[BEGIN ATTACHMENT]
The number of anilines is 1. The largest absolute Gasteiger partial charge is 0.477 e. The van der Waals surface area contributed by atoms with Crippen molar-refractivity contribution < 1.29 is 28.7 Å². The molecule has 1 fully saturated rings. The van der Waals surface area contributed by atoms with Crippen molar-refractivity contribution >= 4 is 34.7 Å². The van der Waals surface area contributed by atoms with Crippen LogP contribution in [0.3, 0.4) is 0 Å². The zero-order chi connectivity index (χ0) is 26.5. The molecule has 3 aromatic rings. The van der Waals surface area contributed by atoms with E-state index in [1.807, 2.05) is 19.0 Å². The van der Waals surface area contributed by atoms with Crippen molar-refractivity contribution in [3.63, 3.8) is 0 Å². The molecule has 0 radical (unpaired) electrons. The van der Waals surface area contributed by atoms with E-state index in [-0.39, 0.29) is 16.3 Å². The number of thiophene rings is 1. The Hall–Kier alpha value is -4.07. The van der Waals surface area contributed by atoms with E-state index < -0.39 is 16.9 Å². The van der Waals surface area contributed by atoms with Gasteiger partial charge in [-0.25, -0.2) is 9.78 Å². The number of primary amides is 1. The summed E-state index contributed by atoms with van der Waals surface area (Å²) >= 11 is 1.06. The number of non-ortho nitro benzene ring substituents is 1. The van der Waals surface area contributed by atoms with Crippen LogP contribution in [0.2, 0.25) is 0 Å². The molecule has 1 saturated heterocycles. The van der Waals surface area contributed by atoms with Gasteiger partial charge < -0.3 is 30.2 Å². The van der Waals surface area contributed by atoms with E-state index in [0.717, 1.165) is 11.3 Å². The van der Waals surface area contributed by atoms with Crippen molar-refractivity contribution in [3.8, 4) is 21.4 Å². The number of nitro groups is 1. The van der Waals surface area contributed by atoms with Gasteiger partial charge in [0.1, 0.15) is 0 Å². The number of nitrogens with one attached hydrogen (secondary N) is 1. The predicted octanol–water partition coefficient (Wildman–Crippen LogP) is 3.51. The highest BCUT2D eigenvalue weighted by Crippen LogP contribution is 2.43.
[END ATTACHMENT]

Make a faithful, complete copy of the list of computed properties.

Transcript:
The number of anilines is 1. The largest absolute Gasteiger partial charge is 0.477 e. The van der Waals surface area contributed by atoms with Crippen molar-refractivity contribution < 1.29 is 28.7 Å². The molecule has 1 fully saturated rings. The van der Waals surface area contributed by atoms with Crippen molar-refractivity contribution >= 4 is 34.7 Å². The van der Waals surface area contributed by atoms with Crippen LogP contribution in [0.3, 0.4) is 0 Å². The zero-order chi connectivity index (χ0) is 26.5. The molecule has 3 aromatic rings. The van der Waals surface area contributed by atoms with E-state index in [1.807, 2.05) is 19.0 Å². The van der Waals surface area contributed by atoms with Crippen molar-refractivity contribution in [3.63, 3.8) is 0 Å². The molecule has 0 radical (unpaired) electrons. The van der Waals surface area contributed by atoms with E-state index in [-0.39, 0.29) is 16.3 Å². The number of thiophene rings is 1. The Hall–Kier alpha value is -4.07. The van der Waals surface area contributed by atoms with E-state index < -0.39 is 16.9 Å². The van der Waals surface area contributed by atoms with Gasteiger partial charge in [-0.25, -0.2) is 9.78 Å². The number of primary amides is 1. The summed E-state index contributed by atoms with van der Waals surface area (Å²) >= 11 is 1.06. The number of non-ortho nitro benzene ring substituents is 1. The van der Waals surface area contributed by atoms with Crippen LogP contribution in [0.2, 0.25) is 0 Å². The molecule has 1 saturated heterocycles. The van der Waals surface area contributed by atoms with Gasteiger partial charge < -0.3 is 30.2 Å². The van der Waals surface area contributed by atoms with E-state index in [0.717, 1.165) is 11.3 Å². The van der Waals surface area contributed by atoms with Crippen molar-refractivity contribution in [3.8, 4) is 21.4 Å². The number of nitro groups is 1. The van der Waals surface area contributed by atoms with Gasteiger partial charge in [0.1, 0.15) is 0 Å². The number of nitrogens with one attached hydrogen (secondary N) is 1. The predicted octanol–water partition coefficient (Wildman–Crippen LogP) is 3.51. The highest BCUT2D eigenvalue weighted by Crippen LogP contribution is 2.43.